Vitamin D deficiency is more common than ever, and many experts are concerned that this deficiency may lead to a wide variety of health problems, including depression.

The active form of vitamin D is produced by the human body as a byproduct of natural sun exposure; it is also found in certain foods, including some kinds of fish, egg yolks, and fortified dairy and grain products.  Certain people – those with decreased sun exposure or diets with low vitamin D – may be more vulnerable to vitamin D deficiency.  Low levels of vitamin D have been associated with a spectrum of health problems, and several studies have shown that vitamin D deficiency is also associated with depression.

What are the signs and symptoms of vitamin D deficiency?  Severe vitamin D deficiency cause rickets; however, most people with vitamin D deficiency are unaware they have this problem.

New data from Oregon State University has shown a link between low levels of vitamin D and depression in otherwise healthy young women.  Researchers recruited 185 healthy female college students 18 to 25 years in age.  Vitamin D3 levels were measured and the participants completed the CES-D weekly for five weeks.  Vitamin D3 insufficiency (<30 ng/ml) was recorded in 42% of the women at baseline.  After adjusting for season, body mass index, race/ethnicity, diet, and exercise, the researchers found that lower vitamin D3 levels predicted clinically significant depressive symptoms (P < .05).

From this type of study we cannot say whether vitamin D deficiency actually causes depression; it may just be more common in people with depression.  Nor do we yet know if supplementing with vitamin D would prevent or treat depressive symptoms in this setting.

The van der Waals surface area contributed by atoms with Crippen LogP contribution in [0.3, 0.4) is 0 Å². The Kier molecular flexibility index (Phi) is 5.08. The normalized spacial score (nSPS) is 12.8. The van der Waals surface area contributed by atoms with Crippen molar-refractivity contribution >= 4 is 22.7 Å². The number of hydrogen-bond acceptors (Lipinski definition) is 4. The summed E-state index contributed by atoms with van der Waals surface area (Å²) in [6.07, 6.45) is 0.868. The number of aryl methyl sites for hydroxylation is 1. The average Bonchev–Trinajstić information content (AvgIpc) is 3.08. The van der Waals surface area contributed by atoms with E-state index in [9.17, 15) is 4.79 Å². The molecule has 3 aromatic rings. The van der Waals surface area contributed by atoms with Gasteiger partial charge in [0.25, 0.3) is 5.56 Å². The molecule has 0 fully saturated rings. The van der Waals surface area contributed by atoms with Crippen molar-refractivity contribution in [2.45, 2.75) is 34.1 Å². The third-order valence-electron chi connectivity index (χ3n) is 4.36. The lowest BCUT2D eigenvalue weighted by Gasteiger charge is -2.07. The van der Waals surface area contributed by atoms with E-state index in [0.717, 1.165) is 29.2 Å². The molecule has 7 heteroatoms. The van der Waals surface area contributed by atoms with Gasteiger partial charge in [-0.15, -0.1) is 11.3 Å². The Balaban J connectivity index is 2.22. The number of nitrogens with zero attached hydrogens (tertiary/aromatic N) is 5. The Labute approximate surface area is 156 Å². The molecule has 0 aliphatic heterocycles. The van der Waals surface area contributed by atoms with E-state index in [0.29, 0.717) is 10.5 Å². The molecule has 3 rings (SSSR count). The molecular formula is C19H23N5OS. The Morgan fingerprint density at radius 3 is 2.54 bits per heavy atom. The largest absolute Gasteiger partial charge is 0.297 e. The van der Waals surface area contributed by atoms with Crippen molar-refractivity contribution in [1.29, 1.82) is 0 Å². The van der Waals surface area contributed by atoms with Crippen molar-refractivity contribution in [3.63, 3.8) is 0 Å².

A recent meta-analysis of randomized controlled trials (RCTs) has attempted to determine whether vitamin D has antidepressant effects.  In this study, the authors analyzed data from nine trials with a total of 4923 participants, in which vitamin D supplementation was used to treat depression. No significant reduction in depression was seen after vitamin D supplementation.  However, the authors noted that most of the studies focused on individuals with relatively low levels of depression and sufficient (not deficient) serum vitamin D levels at baseline. In addition, the studies used varying vitamin D doses and durations of treatment.

The bottom line?  Further studies are required to determine whether vitamin D can be used to alleviate depressive symptoms in those with vitamin D deficiency.

Should We Screen Women for Vitamin D Deficiency?

There is considerable evidence to link vitamin D deficiency with various health problems.  While there does not appear to be enough data to support screening for vitamin D deficiency in the general population, there is a consensus that certain populations at high risk for vitamin D deficiency should be screened.

This includes women who are pregnant or planning to conceive.  In this population, there have been several studies which link low vitamin D levels with perinatal depression.  But vitamin D is not only important for the mother’s mental health.  Several studies have shown that lower maternal vitamin D levels early in pregnancy are associated with risk of low birth weight and small-for-gestational age infants.  Other studies have demonstrated that mothers with lower vitamin D levels are at increased risk for gestational diabetes, hypertension, and pre-eclampsia.  Also of note is the fact that mothers with low vitamin D status secrete lower levels of vitamin D into the breast milk, putting exclusively nursing infants at risk of deficiency (Haggerty, 2011).

Ruta Nonacs, MD PhD

Kerr DCR, et al.  Associations between vitamin D levels and depressive symptoms in healthy young adult women.  Psychiatry Research 2015.

Gowda U, Mutowo MP, Smith BJ, Wluka AE, Renzaho AM.  Vitamin D supplementation to reduce depression in adults: Meta-analysis of randomized controlled trials.  Nutrition. 2015 Mar;31(3):421-429.

Vitamin D: Information Fact Sheet for Health Professionals (NIH)

Depression in Women: Is There A Role for Vitamin D?